When Don Mattingly was asked about Buffalo, he pondered football and films.
“The one thing I think about is the Bills, and The Natural. Wasn’t that filmed in Buffalo? Are we playing in that same stadium?” asked the onetime American League batting champ, with the New York Yankees, and now manager of the Miami Marlins.
No, The Natural was filmed in the War Memorial, which was torn down in 1988, about the time the multi-named Pilot Field opened. A lot of work needed to be done on that current Triple-A facility, now called Sahlen Field, to get it ready for Major League Baseball.
The nomadic Toronto Blue Jays are slated to finally open their “home” schedule Tuesday against the virus-riddled Marlins. The Buffalo Blue Jays have a nice ring to it.
“There’s been a ton of attention given to detail,” Blue Jays general manager Ross Atkins said. “To how players are moving during a game and where they can be seated, whether that’s in the bullpen or making the dugouts bigger by getting access into the stands.”
Because of the coronavirus, the Blue Jays were barred from playing home games this season by their own country. The Canadian government required that MLB players quarantine for 14 days every time they crossed the border, a non-starter in terms of completing a 60-game season by September.
The American League East team was also shunned by governments in Pittsburgh and Baltimore, and because of health reasons, it couldn’t share ballparks in either Major League town. Over the weekend of Aug. 1-2, the Blue Jays had a series at Citizens Bank Park postponed as the Philadelphia Phillies waited on COVID-19 test results.
The Blue Jays have been on the road to five cities since July 21. But that’s all expected to end, as the Jays fill in at the home of their Triple-A affiliate Bisons, whose season was eliminated because of the pandemic.
Since the decision to play at Sahlen, the Blue Jays and MLB have been at work upgrading the lighting, the field, the clubhouses and the dugouts to at least simulate Major League standards.
“We will be using a lot of outside space for players to prepare and train and get ready and recover,” Atkins said. “We’ll have batting cages and places to prepare, throw and throw bullpens even in the concourses. We’re expanding the clubhouse for the home side to be extremely expansive and at least eight feet between every player by using almost the entire underground area for our players and staff.”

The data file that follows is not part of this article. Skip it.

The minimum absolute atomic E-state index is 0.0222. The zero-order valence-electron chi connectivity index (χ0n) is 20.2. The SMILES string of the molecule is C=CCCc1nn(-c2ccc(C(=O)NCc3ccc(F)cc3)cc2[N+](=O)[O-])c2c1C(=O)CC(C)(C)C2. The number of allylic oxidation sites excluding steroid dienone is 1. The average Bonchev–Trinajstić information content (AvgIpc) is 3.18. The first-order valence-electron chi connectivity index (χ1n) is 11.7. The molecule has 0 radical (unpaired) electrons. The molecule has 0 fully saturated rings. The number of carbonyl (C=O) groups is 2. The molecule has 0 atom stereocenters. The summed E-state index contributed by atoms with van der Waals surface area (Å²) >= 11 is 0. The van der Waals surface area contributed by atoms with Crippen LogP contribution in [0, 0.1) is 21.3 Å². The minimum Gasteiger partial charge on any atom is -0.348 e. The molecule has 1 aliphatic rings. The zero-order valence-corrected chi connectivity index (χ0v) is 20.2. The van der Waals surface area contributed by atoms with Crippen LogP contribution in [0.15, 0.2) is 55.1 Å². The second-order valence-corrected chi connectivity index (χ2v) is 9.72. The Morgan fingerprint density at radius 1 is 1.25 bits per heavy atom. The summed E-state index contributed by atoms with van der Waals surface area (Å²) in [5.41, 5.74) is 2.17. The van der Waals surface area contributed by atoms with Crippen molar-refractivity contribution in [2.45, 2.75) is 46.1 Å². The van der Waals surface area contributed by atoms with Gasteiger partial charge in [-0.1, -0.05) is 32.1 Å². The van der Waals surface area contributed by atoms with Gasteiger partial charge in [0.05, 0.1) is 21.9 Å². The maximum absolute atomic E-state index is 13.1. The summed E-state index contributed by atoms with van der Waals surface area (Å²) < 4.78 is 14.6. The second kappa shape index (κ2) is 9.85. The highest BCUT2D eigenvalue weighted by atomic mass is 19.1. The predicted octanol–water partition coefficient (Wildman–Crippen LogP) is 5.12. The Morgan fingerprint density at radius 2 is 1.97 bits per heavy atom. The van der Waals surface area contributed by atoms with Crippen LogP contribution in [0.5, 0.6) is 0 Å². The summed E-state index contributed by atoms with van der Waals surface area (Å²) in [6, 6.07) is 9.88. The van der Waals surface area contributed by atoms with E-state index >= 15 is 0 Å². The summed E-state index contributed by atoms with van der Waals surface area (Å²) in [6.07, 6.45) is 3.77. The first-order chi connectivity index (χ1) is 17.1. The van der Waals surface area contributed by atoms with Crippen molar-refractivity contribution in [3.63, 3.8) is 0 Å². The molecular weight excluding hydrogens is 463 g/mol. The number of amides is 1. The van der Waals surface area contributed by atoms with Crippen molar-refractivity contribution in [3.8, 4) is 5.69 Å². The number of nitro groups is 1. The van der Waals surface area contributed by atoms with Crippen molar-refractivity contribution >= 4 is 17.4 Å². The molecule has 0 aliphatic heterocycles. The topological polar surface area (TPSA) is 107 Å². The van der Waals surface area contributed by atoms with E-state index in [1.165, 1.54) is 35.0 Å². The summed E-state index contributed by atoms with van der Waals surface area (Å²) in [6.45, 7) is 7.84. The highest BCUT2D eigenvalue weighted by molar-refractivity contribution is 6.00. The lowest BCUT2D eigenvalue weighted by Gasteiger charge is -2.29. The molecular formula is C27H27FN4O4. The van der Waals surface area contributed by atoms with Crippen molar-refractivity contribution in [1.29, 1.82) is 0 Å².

As it stands, the Blue Jays will play 27 of their 30 home games in 48 days, ending the regular season at Sahlen against the Orioles on Sept. 27. They’ve already played what would’ve been two home dates against the Washington Nationals at Nationals Park.
Since the two teams don’t play again in what was originally an abbreviated 60-game season, the Blue Jays can’t retrieve those two games for Buffalo. But the three games postponed in Philadelphia were also Jays home games, and two of them have been rescheduled as an Aug. 20 doubleheader in western New York. The other will be in Philadelphia.
Those games in Philly were postponed after 18 Marlins players and three coaches tested positive for COVID-19. Their odyssey had begun with a game against the Phillies July 26 at The Bank. Both teams didn’t play for a week.
“Obviously this year is crazy,” Mattingly said. “From the spring to the downtime to the summer camp. Now trying to play through this thing. It’s definitely a different year.”
For Buffalo, this a renaissance of sorts. The city was promised an AL team when what has long been dubbed the Junior Circuit was formed at the turn of the 20th Century. Instead, the franchise was awarded to Boston. Tuesday will mark the first regular season MLB game in Buffalo, where professional football and hockey have long reigned.
And, of those mythical Knights of Roy Hobbs, managed by actor Will Brimley, who passed away last week.
“If you would have submitted this as a movie script, it would’ve been turned down because people would’ve said it’s not believable enough,” said Mike Buczkowski, the president of baseball operations for the Bisons. “There’s no way that that could happen. It has been a rollercoaster since they shut down the facilities and cleared everything out, because of the COVID outbreaks.”
That the Buffalo Blue Jays could materialize?
“Unimaginable,” he said.